Inhibition of immune costimulation has significant immunosuppressive effects, manifested in the reduction of specific Ab production, prolonging the survival of organ transplants, and inhibiting autoimmune diseases. This rational is the basis for the increasing interest in developing modulators of costimulation for therapeutic uses.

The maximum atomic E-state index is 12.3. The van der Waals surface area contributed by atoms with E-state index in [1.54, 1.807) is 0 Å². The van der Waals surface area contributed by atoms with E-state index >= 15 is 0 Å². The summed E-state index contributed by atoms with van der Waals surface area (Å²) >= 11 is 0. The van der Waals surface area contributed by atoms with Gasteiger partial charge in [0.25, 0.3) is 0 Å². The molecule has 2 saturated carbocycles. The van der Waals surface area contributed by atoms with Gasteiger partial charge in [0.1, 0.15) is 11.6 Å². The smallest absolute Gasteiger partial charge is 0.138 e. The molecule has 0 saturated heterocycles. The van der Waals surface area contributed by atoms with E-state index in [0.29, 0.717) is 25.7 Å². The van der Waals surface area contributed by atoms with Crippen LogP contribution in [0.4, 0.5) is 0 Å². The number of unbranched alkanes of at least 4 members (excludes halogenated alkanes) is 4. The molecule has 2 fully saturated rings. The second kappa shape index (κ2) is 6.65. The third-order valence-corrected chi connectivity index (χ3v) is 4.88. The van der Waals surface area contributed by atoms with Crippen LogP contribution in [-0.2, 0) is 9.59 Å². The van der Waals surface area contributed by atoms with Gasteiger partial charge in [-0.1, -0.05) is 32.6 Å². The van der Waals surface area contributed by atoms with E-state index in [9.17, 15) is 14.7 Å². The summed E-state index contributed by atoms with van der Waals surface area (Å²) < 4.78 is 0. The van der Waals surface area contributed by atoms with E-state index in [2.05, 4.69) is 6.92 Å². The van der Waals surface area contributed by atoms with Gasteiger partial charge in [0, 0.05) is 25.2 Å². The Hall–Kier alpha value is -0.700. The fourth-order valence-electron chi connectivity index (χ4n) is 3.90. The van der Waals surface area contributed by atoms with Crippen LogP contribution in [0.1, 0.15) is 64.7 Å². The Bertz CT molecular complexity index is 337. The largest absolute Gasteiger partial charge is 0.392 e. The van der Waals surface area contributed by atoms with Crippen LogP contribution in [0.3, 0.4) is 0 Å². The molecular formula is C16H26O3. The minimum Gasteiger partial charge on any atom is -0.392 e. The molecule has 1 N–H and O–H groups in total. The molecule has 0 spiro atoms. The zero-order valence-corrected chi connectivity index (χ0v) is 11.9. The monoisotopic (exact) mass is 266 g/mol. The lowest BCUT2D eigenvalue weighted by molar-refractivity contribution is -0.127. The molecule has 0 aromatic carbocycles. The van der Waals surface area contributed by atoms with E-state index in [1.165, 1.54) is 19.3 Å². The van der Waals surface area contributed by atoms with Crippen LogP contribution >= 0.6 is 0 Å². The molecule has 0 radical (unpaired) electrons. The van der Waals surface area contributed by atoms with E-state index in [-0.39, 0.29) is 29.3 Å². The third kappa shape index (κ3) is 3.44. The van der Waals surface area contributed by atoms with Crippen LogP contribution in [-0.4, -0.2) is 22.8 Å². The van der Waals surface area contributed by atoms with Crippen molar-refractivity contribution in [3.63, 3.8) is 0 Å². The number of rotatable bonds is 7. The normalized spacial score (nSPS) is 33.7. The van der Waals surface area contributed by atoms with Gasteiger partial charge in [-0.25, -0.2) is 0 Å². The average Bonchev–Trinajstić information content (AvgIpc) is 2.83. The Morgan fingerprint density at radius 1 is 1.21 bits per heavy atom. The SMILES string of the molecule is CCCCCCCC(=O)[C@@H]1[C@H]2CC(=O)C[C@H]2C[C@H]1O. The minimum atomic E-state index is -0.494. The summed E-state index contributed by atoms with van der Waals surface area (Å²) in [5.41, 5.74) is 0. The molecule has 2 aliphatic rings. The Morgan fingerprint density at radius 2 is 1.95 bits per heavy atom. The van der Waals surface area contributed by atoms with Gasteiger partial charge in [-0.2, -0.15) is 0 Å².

CGEN-15001 is a novel protein which has shown potential for the treatment of autoimmune disorders. CGEN-15001 is a fusion protein consisting of the extracellular region of a previously unknown membrane protein in the B7/CD28 family, CGEN-15001T, fused to an Fc domain. The existence and potential utility of the newly discovered parent protein from which CGEN-15001 is derived, was predicted in silico utilizing Compugen’s Protein Family Members Discovery Platform. CGEN-15001 inhibits T cell activation and Th1 and Th17 differentiation, and promotes Th2 differentiation. In an animal model of multiple sclerosis, short term treatment with CGEN-15001 at onset of remission results in long-term inhibition of disease, dramatic amelioration of disease symptoms and abolishment of relapses. This was accompanied with inhibition of infiltration of reactive T lymphocytes into the central nervous system. The significant beneficial effect of CGEN-15001 in the disease is due to induction of immune tolerance, demonstrated by the inhibition of epitope spreading, the underlying phenomenon which causes the relapsing nature of the disease. CGEN-15001 was also demonstrated to have a therapeutic effect in an animal model of rheumatoid arthritis. In this animal model, CGEN-15001 showed efficacy similar to that observed through TNF-alpha blockade with TNFR-Fc, ENBREL®, a widely used biologic disease modifying anti-rheumatic drug (DMARD). Taken together, the results obtained for CGEN-15001 indicate its therapeutic potential for treatment of multiple autoimmune diseases and inflammatory conditions, such as multiple sclerosis and rheumatoid arthritis.